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Berlusconi Sentenced to 7 Years for Abuse of Power, Sex With Minor

Monday, 24 Jun 2013 | 11:30 AM ET
Silvio Berlusconi and Ruby El Mahroug
AFP I AFP | Getty Images
Silvio Berlusconi and Ruby El Mahroug

Italian judges have found former Prime Minister Silvio Berlusconi guilty of having sex with a minor and of abusing his power.

They sentenced him to seven years in jail, though the sentence is pending appeal, and banned him for life from holding public office.

Berlusconi furiously denounced his convictions, insisting that he was innocent and would carry on in politics.

"An incredible sentence has been issued of a violence never seen or heard of before, to try to eliminate me from the political life of this country," he said after the announcement of his seven-year jail sentence.

"I intend to resist against this persecution because I am absolutely innocent and I don't want in any way to abandon my battle to make Italy a country that is truly free and just," Berlusconi said in a statement.

His lawyer said he would appeal the verdict, as expected.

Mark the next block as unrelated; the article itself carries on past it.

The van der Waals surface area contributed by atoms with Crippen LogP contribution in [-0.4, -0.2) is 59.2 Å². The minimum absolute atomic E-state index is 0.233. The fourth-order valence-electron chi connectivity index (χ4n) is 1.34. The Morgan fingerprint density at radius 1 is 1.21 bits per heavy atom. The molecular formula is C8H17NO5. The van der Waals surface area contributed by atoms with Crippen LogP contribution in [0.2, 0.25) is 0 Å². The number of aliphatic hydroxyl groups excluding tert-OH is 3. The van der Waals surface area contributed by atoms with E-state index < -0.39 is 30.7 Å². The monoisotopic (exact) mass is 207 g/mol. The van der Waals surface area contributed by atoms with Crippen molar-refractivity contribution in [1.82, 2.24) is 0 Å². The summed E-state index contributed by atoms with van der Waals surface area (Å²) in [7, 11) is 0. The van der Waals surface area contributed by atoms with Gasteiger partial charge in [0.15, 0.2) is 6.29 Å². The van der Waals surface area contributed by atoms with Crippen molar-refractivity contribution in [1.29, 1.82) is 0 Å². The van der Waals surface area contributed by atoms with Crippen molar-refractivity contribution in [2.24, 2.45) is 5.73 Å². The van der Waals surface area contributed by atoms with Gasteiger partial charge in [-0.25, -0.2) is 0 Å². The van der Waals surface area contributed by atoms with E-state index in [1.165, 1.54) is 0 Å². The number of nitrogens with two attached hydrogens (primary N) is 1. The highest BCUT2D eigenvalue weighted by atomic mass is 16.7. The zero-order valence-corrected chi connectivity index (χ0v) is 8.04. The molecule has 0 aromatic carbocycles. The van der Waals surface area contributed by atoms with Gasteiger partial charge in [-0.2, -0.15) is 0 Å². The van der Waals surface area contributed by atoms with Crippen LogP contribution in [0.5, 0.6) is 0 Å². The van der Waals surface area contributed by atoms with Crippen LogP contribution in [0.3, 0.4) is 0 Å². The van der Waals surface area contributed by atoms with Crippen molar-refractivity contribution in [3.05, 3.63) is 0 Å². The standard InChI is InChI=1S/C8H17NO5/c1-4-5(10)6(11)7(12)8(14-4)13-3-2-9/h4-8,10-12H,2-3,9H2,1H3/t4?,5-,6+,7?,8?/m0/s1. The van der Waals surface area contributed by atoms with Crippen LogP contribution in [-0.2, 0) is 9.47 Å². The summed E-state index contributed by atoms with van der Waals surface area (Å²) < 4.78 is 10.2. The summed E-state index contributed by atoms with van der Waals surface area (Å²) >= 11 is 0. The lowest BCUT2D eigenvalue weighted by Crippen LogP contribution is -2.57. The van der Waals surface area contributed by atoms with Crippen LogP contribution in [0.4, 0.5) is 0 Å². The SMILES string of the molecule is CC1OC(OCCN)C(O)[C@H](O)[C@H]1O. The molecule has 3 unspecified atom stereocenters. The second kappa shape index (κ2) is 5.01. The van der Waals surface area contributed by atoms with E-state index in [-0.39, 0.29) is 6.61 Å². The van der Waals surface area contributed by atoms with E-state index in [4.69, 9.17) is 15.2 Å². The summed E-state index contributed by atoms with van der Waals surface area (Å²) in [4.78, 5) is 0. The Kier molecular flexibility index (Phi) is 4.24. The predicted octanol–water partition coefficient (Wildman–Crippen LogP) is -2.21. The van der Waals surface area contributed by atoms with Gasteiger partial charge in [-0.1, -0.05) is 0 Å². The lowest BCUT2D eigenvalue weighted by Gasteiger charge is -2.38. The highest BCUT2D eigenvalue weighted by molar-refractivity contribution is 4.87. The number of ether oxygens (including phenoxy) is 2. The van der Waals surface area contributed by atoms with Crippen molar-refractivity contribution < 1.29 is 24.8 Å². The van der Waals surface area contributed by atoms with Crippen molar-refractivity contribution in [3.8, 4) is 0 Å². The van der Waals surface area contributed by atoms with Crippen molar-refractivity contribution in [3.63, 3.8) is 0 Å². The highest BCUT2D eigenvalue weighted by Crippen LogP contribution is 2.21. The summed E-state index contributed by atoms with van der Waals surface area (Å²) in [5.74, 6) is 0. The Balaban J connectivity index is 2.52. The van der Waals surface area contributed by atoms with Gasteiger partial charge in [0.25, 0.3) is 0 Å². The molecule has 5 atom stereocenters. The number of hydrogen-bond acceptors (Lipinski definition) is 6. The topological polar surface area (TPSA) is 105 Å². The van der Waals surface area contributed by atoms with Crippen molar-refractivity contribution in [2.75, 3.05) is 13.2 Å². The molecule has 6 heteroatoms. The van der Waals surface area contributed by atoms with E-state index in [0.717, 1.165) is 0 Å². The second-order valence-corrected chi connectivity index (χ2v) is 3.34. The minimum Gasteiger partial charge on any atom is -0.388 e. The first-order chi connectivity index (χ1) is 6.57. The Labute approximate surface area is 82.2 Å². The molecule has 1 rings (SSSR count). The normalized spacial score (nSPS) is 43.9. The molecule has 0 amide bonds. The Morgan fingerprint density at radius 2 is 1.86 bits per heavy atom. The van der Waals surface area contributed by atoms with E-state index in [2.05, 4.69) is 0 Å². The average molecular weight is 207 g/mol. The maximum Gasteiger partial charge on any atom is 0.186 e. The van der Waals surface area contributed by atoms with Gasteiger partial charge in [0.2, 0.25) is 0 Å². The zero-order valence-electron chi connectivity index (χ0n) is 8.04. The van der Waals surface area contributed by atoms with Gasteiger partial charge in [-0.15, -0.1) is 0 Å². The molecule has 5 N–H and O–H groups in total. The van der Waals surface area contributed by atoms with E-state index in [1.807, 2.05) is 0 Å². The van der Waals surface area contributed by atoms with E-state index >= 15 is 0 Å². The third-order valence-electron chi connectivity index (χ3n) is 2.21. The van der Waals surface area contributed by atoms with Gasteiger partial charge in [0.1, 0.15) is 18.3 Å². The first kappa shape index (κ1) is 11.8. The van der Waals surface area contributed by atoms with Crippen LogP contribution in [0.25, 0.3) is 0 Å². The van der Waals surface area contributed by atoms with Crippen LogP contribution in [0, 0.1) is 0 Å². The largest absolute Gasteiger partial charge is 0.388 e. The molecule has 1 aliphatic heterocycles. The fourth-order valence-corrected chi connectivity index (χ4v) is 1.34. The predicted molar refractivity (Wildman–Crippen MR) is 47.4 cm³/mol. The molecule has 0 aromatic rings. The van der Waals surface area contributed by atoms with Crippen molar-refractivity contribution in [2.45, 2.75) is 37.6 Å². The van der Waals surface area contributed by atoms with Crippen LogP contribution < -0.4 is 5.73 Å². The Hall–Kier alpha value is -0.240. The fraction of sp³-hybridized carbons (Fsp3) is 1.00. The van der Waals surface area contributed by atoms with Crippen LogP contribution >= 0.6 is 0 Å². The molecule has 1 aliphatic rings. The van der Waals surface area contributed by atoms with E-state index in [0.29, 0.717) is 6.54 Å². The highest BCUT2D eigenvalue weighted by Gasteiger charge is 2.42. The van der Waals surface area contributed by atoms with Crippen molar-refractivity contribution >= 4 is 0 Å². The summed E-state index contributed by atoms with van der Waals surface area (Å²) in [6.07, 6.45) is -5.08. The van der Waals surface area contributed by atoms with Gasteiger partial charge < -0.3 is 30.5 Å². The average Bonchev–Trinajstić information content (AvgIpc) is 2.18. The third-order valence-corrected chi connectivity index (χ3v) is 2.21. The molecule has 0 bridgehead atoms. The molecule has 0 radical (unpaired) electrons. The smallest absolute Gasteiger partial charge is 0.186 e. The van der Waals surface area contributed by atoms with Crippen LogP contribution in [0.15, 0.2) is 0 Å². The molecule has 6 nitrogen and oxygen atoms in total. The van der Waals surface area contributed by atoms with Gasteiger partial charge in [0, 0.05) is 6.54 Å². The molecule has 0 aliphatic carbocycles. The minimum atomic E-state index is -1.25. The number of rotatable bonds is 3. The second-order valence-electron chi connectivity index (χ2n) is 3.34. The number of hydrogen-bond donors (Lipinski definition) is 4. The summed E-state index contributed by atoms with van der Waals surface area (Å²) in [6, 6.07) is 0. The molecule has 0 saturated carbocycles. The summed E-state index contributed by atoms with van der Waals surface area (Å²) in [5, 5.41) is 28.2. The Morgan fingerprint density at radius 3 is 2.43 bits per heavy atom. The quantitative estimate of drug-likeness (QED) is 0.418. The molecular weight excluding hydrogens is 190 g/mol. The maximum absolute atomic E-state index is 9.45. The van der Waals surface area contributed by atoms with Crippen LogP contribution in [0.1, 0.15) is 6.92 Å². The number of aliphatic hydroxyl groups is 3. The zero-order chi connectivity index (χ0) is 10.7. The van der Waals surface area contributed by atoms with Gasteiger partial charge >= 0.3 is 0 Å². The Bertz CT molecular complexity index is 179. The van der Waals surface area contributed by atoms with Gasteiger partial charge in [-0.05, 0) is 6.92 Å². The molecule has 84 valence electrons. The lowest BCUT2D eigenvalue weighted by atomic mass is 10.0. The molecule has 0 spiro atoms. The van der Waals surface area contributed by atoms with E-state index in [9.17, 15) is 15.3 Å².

Berluscino Sentenced to 7 Years in Jail
CNBC's Claudia Pensotti, reports from Milan where Silvio Berlusconi, Italy's former prime minister, was found guilty of having sex with a minor and abusing his power.

Earlier, judges in a Milan court had retired to consider their verdict on Monday in a trial surrounding allegations that Berlusconi had sex with former nightclub dancer Karima El Mahroug, known as "Ruby the Heart Stealer," who was then under 18.

More crucially for his political career, the former head of government is accused of abusing his office when he intervened to get her released from police custody when she was arrested in a separate incident.

Italy's coalition government, led by center-left Prime Minister Enrico Letta, depends for its survival on Berlusconi's center-right party, making trial a source of tension for the nation's politics.

Prosecutors had asked for one year in jail for paying for sex with a minor and five years and a life ban from holding public office for the abuse-of-power charge. Even if he loses the appeal, the 76-year old politician may be too old for a custodial sentence and could instead be put under house arrest.

(Read More: Prison for Berlusconi? Don't Bet On It)

According to Giovanni Orsina, professor of Italian history at the Luiss-Guido Carli University in Rome, the real worry for Berlusconi and the future of the government isn't Monday's ruling but a tax fraud case that he faces, which could ultimately undo his political career.

"This trial has more visibility, it's more interesting than the tax trial, but ultimately the tax fraud trial will have more of a final effect," Orsina said. "But the trial in November over tax fraud is the last appeal, and if guilty, Berlusconi would be out of politics for good."

Berlusconi is already appealing a recent court ruling convicting him of tax fraud.

(Read More: Silvio Berlusconi's 'Greatest' Hits)